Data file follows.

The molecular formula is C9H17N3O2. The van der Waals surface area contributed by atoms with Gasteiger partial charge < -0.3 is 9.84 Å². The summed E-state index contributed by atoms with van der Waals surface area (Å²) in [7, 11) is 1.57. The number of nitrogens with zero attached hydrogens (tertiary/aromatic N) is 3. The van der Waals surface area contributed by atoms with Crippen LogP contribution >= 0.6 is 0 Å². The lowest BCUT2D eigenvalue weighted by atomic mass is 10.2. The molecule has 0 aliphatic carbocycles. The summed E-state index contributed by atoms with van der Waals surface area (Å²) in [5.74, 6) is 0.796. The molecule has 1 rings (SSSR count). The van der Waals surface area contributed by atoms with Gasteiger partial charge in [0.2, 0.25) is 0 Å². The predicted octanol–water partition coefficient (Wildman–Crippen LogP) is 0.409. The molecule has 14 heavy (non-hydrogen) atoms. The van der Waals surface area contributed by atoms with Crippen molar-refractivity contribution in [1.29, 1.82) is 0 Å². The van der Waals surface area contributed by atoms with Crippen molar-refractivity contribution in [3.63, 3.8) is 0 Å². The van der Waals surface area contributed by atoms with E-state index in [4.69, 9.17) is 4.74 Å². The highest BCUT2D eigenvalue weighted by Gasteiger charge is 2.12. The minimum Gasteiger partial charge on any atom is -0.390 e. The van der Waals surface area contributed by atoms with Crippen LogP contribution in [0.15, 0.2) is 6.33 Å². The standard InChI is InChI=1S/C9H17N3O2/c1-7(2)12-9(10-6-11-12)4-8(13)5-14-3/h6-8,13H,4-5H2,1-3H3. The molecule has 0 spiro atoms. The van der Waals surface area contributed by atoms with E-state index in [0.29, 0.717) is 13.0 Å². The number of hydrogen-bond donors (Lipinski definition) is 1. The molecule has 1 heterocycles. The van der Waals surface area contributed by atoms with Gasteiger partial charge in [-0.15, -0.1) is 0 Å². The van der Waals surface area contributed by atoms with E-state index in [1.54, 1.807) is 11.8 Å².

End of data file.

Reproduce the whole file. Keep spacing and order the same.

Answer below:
The molecular formula is C9H17N3O2. The van der Waals surface area contributed by atoms with Gasteiger partial charge < -0.3 is 9.84 Å². The summed E-state index contributed by atoms with van der Waals surface area (Å²) in [7, 11) is 1.57. The number of nitrogens with zero attached hydrogens (tertiary/aromatic N) is 3. The van der Waals surface area contributed by atoms with Crippen LogP contribution >= 0.6 is 0 Å². The lowest BCUT2D eigenvalue weighted by atomic mass is 10.2. The molecule has 0 aliphatic carbocycles. The summed E-state index contributed by atoms with van der Waals surface area (Å²) in [5.74, 6) is 0.796. The molecule has 1 rings (SSSR count). The van der Waals surface area contributed by atoms with Gasteiger partial charge in [0.2, 0.25) is 0 Å². The predicted octanol–water partition coefficient (Wildman–Crippen LogP) is 0.409. The molecule has 14 heavy (non-hydrogen) atoms. The van der Waals surface area contributed by atoms with Crippen molar-refractivity contribution in [1.29, 1.82) is 0 Å². The van der Waals surface area contributed by atoms with Crippen molar-refractivity contribution in [3.63, 3.8) is 0 Å². The van der Waals surface area contributed by atoms with E-state index in [4.69, 9.17) is 4.74 Å². The highest BCUT2D eigenvalue weighted by Gasteiger charge is 2.12. The minimum Gasteiger partial charge on any atom is -0.390 e. The van der Waals surface area contributed by atoms with Crippen LogP contribution in [0.15, 0.2) is 6.33 Å². The standard InChI is InChI=1S/C9H17N3O2/c1-7(2)12-9(10-6-11-12)4-8(13)5-14-3/h6-8,13H,4-5H2,1-3H3. The molecule has 0 spiro atoms. The van der Waals surface area contributed by atoms with E-state index in [0.29, 0.717) is 13.0 Å². The number of hydrogen-bond donors (Lipinski definition) is 1. The molecule has 1 heterocycles. The van der Waals surface area contributed by atoms with Gasteiger partial charge in [-0.15, -0.1) is 0 Å². The van der Waals surface area contributed by atoms with E-state index in [1.54, 1.807) is 11.8 Å².